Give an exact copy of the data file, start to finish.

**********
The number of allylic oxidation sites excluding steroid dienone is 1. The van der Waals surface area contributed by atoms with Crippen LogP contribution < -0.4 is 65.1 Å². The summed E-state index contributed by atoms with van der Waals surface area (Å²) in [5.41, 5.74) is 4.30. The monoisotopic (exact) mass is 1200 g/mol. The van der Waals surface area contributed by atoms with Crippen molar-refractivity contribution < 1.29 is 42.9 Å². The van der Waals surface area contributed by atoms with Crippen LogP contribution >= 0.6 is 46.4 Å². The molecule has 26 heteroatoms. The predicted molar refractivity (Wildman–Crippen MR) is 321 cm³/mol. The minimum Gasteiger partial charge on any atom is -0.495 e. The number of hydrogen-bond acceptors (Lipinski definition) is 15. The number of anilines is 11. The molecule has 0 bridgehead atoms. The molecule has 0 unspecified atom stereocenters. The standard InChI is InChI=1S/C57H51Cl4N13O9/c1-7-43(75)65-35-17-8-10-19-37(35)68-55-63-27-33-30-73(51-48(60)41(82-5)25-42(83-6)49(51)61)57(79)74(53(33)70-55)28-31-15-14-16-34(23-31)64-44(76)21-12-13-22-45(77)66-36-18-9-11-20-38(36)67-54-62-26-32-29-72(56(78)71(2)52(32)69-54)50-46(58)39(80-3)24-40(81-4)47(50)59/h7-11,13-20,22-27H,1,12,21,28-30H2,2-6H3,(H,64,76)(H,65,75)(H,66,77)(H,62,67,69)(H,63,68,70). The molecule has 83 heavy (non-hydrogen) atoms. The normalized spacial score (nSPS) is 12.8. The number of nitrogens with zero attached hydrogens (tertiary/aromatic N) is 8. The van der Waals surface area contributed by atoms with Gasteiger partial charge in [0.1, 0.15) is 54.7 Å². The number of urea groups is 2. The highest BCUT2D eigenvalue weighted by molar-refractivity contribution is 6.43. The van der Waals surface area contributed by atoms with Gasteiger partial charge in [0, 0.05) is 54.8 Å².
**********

The number of allylic oxidation sites excluding steroid dienone is 1. The van der Waals surface area contributed by atoms with Crippen LogP contribution < -0.4 is 65.1 Å². The summed E-state index contributed by atoms with van der Waals surface area (Å²) in [5.41, 5.74) is 4.30. The monoisotopic (exact) mass is 1200 g/mol. The van der Waals surface area contributed by atoms with Crippen molar-refractivity contribution < 1.29 is 42.9 Å². The van der Waals surface area contributed by atoms with Crippen LogP contribution >= 0.6 is 46.4 Å². The molecule has 26 heteroatoms. The predicted molar refractivity (Wildman–Crippen MR) is 321 cm³/mol. The minimum Gasteiger partial charge on any atom is -0.495 e. The number of hydrogen-bond acceptors (Lipinski definition) is 15. The number of anilines is 11. The molecule has 0 bridgehead atoms. The molecule has 0 unspecified atom stereocenters. The standard InChI is InChI=1S/C57H51Cl4N13O9/c1-7-43(75)65-35-17-8-10-19-37(35)68-55-63-27-33-30-73(51-48(60)41(82-5)25-42(83-6)49(51)61)57(79)74(53(33)70-55)28-31-15-14-16-34(23-31)64-44(76)21-12-13-22-45(77)66-36-18-9-11-20-38(36)67-54-62-26-32-29-72(56(78)71(2)52(32)69-54)50-46(58)39(80-3)24-40(81-4)47(50)59/h7-11,13-20,22-27H,1,12,21,28-30H2,2-6H3,(H,64,76)(H,65,75)(H,66,77)(H,62,67,69)(H,63,68,70). The molecule has 83 heavy (non-hydrogen) atoms. The normalized spacial score (nSPS) is 12.8. The number of nitrogens with zero attached hydrogens (tertiary/aromatic N) is 8. The van der Waals surface area contributed by atoms with Gasteiger partial charge in [0.1, 0.15) is 54.7 Å². The number of urea groups is 2. The highest BCUT2D eigenvalue weighted by molar-refractivity contribution is 6.43. The van der Waals surface area contributed by atoms with Gasteiger partial charge in [0, 0.05) is 54.8 Å².